Mr. Soulis wasna weel pleased that this fearsome gangrel suld mak' sae free wi' Ba'weary manse; an' he ran the harder, an', wet sheen, ower the burn, an' up the walk; but the de'il a black man was there to see. He stepped out upon the road, but there was naebody there; he gaed a' ower the gairden, but na, nae black man. At the hinder end, an' a bit feared as was but natural, he lifted the hasp an' into the manse; and there was Janet M'Clour before his e'en, wi' her thrawn craig, an' nane sae pleased to see him. An' he aye minded sinsyne, when first he set his e'en upon her, he had the same cauld and deidly grue.
"Janet," says he, "ave you seen a black man?"
"A black man !" quo' she. "Save us a' ! Ye're no wise, minister. There's nae black man in a' Ba'weary."
But she didna speak plain, ye maun understand; but yam-yammered, like a powney wi' the bit in its moo.
"Weel," says he, "Janet, if there was nae black man, I have spoken with the Accuser of the Brethren."
An' he sat doun like ane wi' a fever, an' his teeth chittered in his heid.
"Hoots," says she, "think shame to yoursel', minister"; an' gied him a drap brandy that she keept aye by her.
Syne Mr. Soulis gaed into his study amang a' his books. It's a lang, laigh, mirk chalmer, perishin' cauld in winter, an' no' very dry even in the top o' the simmer, for the manse stands near the burn. Sae doun he sat, and thocht of a' that had come an' gane since he was in Ba'weary, an' his hame, an' the days when he was a bairn an' ran daffin' on the braes; an' that black man aye ran in his heid like the owercome of a sang. Aye the mair he thocht, the mair he thocht o' the black man. He tried the prayer, an' the words wouldna come to him; an' he tried, they say, to write at his book, but he couldna mak' nae mair o' that. There was whiles he thocht the black man was at his oxter, an' the swat stood upon him cauld as well-water ; and there was ither whiles, when he cam' to himsel' like a christened bairn an' minded naething.
The upshot was that he gaed to the window an' stood glowerin' at Dule water. The trees are unco thick, an' the water lies deep an' black under the manse; an' there was Janet washin' the cla'es wi' her coats kilted. She had her back to the minister, an' he, for his pairt, hardly kenned what he was lookin' at. Syne she turned round, an' shawed her face ; Mr. Soulis had the same cauld grue as twice that day afore, an' it was borne in upon him what folk said, that Janet was deid lang syne, an' this was a bogle in her claycauld flesh. He drew back a pickle and he scanned her narrowly. She was tramp-trampin' in the cla'es croonin' to hersel' ; and eh ! Gude guide us, but it was a fearsome face. Whiles she sang louder, but there was nae man born o' woman that could tell the words o' her sang; an' whiles she lookit side-lang doun, but there was naething there for her to look at. There gaed a scunner through the flesh upon his banes; an' that was Heeven's advertisement. But Mr. Soulis just blamed himsel', he said, to think sae ill o' a puir, auld afflicted wife that hadna a freend forbye himsel' ; an' he put up a bit prayer for him an' her, an' drank a little caller water-for his heart rose again' the meat-an' gaed up to his naked bed in the gloamin'.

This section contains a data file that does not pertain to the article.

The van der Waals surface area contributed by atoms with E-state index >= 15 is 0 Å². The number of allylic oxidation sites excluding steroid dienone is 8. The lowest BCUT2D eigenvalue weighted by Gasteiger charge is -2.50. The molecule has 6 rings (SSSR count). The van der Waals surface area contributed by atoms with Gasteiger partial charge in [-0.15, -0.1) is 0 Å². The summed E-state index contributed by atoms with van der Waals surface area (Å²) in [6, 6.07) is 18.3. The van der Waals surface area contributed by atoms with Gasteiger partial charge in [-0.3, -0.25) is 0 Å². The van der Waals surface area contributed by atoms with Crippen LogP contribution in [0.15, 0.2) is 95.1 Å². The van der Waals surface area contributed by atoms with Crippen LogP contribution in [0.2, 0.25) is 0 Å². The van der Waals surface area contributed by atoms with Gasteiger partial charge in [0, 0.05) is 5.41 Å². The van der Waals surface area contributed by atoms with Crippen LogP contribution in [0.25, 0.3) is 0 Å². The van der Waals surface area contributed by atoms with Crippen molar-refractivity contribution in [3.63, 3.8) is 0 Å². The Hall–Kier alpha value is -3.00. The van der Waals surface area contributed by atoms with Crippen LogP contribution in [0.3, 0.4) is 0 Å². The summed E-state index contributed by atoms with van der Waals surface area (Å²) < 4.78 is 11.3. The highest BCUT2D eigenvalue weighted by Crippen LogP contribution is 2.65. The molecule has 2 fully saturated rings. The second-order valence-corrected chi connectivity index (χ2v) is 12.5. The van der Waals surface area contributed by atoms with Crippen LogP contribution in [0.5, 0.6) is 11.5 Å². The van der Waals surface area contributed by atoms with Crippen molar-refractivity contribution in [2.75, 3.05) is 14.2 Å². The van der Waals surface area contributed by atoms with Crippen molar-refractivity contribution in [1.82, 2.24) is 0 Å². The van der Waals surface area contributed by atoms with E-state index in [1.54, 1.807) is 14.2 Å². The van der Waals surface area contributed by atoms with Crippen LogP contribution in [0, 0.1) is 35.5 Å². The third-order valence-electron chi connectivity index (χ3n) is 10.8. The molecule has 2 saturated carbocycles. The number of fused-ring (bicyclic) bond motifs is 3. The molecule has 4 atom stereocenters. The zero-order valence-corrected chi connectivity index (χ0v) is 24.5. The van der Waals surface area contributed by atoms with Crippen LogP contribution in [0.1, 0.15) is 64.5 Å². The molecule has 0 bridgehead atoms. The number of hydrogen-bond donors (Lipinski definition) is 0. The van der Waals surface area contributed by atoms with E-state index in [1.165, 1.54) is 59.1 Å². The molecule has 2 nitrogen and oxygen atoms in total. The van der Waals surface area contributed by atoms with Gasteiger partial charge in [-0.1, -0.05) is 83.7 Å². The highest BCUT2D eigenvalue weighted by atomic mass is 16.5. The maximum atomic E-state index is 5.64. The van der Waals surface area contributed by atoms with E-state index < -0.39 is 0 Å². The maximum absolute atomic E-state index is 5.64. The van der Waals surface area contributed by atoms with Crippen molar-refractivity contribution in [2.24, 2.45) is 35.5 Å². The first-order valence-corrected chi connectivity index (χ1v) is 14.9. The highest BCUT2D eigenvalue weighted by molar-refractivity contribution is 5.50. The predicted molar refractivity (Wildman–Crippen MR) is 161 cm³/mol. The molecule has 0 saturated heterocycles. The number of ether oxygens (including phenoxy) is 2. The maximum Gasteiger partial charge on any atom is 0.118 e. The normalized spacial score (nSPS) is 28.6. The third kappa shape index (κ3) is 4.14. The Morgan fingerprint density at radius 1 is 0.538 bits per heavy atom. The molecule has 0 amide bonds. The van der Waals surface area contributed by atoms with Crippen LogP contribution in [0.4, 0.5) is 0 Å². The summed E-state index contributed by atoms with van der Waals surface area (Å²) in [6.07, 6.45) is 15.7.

That was a nicht that has never been forgotten in Ba'weary, the nicht o' the seeventeenth o' August, seeventeen hun'er an' twal'. It had been het afore, as I hae said, but that nicht it was hetter than ever. The sun gaed doun amang unco-lookin' clouds; it fell as murk as the pit; no' a star, no' a breath o' wund ; ye couldna see your han' afore your face, an' even the auld folk cuist the covers frae their beds an' lay pechin' for their breath. Wi' a' that he had upon his mind, it was gey an' unlikely Mr. Soulis wad get muckle sleep. He lay an' he tummled ; the gude, caller bed that he got into brunt his very banes; whiles he slept, an' whiles he waukened ; whiles he heard the time o' nicht, an' whiles a tyke yowlin' up the muir, as if somebody was deid ; whiles he thocht he heard bogles claverin' in his lug, an' whiles he saw spunkies in the room. He behoved, he judged, to be sick ; an' sick he was-little he jaloosed the sickness.
At the hinder end, he got a clearness in his mind, sat up in his sark on the bed-side, an' fell thinkin' ance mair o' the black man an' Janet. He couldna weel tell how-maybe it was the cauld to his feet-but it cam' in upon him wi' a spate that there was some connection between thir twa, an' that either or baith o' them were bogles. An' just at that moment, in Janet's room, which was neist to his, there cam' a stramp o' feet as if men were wars'lin', an' then a loud bang; an' then a wund gaed reishling round the fower quarters o' the house ; an' then a' was ance mair as seelent as the grave.